The Animal Kingdom: YAWN!

Animal Yawning 3Photo: prb10111

Reader, I want to make a bet. I bet you will yawn at least five times in the next five minutes.

Animals Yawning 8Photo: Clevergrrl

(Did it happen already?)

Animals Yawning 2Photo: Marcus Obal

No, this is not a disclaimer for monotonous writing; rather, it’s a precaution. Yawns are highly contagious bodily functions and therefore must be approached with sensitivity.

The yawn is pretty simple. Just open your mouth wide, take a deep breath in, feel your eardrums stretch, and finish with a grand exhalation (sometimes accompanied by an audible sigh). However, this little bit of varied breathing comes with significant baggage, indicating signs of exhaustion, stress, boredom, rudeness, territorial aggression, dental work, confusion, and excitement – depending on your species, of course.

Animal Yawning 1Photo: alex-s

In human cultures throughout time and across the globe, the yawn predominantly has a negative association. Dating all the way back to the BC, Roman poet Ovid wrote: “A new idea is delicate. It can be killed by a sneer or a yawn,” while fast-forwarding to the AD, American aphorist Mason Cooley wrote: “A yawn is more disconcerting than a contradiction.”

Animal Yawning 4Photo: werwin15

Both quotes emphasize the yawn’s status as a cultural symbol of boredom. Scientifically as well, yawning is anti-laughter. As happiness is inspired by the perfect chemical releases of serotonin and dopamine, some researchers believe yawning is prompted by the chemical combination for the emotion of boredom.

Animals Yawning 5Photo: micsten

Scientists have contemplated several theories for what causes a yawn. Multiple triggers can account for the behavior. When an animal’s blood has increased levels of carbon dioxide, the brain prompts the respiratory system to inhale adequate oxygen. Ironically, yawning yields less oxygen intake than normal breathing.

Animal Yawning 6Photo: Fimb

Yawning, by taking in an influx of outside air, can be used as a way to cool off the body. These yawns are particularly important for the regulation of the temperature of the brain. This hypothesis was tested by taking two groups of humans – the members of the first were asked to keep an icepack against their heads, while the members of the second were not. The first group exhibited substantially less yawning than the second. Fish, too, yawn to rid themselves of excessive heat.

Animal Yawning 7Photo: kin0be

While often taken as a sign of boredom, yawning can actually increase one’s alertness. The body will yawn to remind itself to pay attention, especially before an important task. Military paratroopers are known to yawn before jumping out of the plane – and there is no way that’s a mundane activity.

Animals Yawning 9Photo: dizznbonn

Suppressing yawns can be dangerous according to a theory that yawning is necessary to prevent our lungs from collapsing. Yawning is a protective reflex that redistributes lung lubricator, or surfactant, which, if hardened, would make breathing exceedingly difficult.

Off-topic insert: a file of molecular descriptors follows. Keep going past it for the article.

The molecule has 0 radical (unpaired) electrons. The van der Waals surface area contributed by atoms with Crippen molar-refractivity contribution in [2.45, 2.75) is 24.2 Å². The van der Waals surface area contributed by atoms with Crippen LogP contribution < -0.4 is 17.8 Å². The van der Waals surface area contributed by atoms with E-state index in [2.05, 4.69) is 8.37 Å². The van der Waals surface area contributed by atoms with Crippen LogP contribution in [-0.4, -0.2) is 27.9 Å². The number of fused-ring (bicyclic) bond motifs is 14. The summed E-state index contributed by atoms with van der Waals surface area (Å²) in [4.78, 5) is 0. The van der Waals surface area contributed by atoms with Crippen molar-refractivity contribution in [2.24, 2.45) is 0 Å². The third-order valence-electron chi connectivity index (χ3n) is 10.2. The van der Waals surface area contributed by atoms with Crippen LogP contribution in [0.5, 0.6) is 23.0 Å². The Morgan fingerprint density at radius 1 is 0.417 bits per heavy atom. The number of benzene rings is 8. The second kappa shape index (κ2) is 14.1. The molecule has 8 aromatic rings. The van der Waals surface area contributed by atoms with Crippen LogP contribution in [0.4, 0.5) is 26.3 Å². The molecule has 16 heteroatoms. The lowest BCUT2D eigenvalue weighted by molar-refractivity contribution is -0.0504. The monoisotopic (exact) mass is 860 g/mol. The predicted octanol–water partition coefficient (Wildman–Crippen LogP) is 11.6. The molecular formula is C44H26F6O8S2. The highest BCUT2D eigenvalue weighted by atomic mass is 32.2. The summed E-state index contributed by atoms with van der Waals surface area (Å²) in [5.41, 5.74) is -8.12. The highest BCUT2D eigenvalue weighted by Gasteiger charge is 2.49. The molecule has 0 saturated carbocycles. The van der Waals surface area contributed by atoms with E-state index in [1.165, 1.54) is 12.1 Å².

Animal Yawning 10Photo: denn

As I’ve learned (not just from the number of times I’ve yawned since beginning this article), yawning is, in fact, contagious for about half of the adult human population and several species of animals. The contagion of yawning is attributed to several factors involving psychological and social behavior.

Animal Yawning 11Photo: Kevin Burkett

Some researchers believe group yawning is a great sign for humanity. Empathy is demonstrated when one person yawns, and several others follow with gaping mouths. Yawning is a sign of group understanding and peer awareness. Neurological screening has supported this theory.

Animal Yawning 12Photo: Carly & Art

Others believe yawning originated socially as a way for early humans to coordinate sleeping times. Yawning became a sign for “I want to go to sleep,” and thus one yawn, followed by several others, indicated an acceptable bedtime.

Animals Yawning 13Photo: pelican

Neurologically, contagious yawning is attributed to mirror neurons. Mirror neurons are located in the frontal cortex and are responsible for imitative behaviors. When the mirror neurons identify a stimulus from a fellow human, it mimics the action. Mirror neurons also contribute to the contagion of yawning in communities of sharks and chimpanzees. Oddly, dogs find yawns most contagious coming from humans.

Animals Yawning 14Photo: Alexey Goral

Each animal species has its own explanation for yawning. When baboons yawn, they warn others not to enter their territories. By yawning, they flaunt large, sharp canine teeth, intimidating any potential threat. Similarly, guinea pigs yawn to show off their large incisors in an expression of ferocity.

Animals Yawning 15Photo: yaaaay

Rather than as a sign of territorial aggression or sheer boredom, penguins yawn for love. Two mates face each other with mouths gaping towards the sky to demonstrate a mutual desire to reproduce. This ritualistic yawn is called an “ecstatic display.”

Yawning Animals 16Photo: igKnition

Snakes yawn after meals, as humans often do. Though, as humans yawn prompted by the post-meal, tired satisfaction, snakes yawn to realign their jaws. As for household pets, dogs yawn out of confusion, and cats yawn when their defenses are down.

Animals Yawning 17Photo: Alex Vernon

The wonderful French author Stendhal wrote, “Life is too short, and the time we waste in yawning never can be regained.” Time regained, no, but at least yawning makes for good pictures that don’t leave us so bored. Yawning is a unifying expression in the animal kingdom, with the understanding that when one species yawns in tiredness, another might see it as a sign of aggression.

Animals Yawning 18Photo: oropeza
Animals Yawning 19Photo: Stewart

(Still yawning? Told ya so.)

Sources: 1, 2, 3, 4, 5

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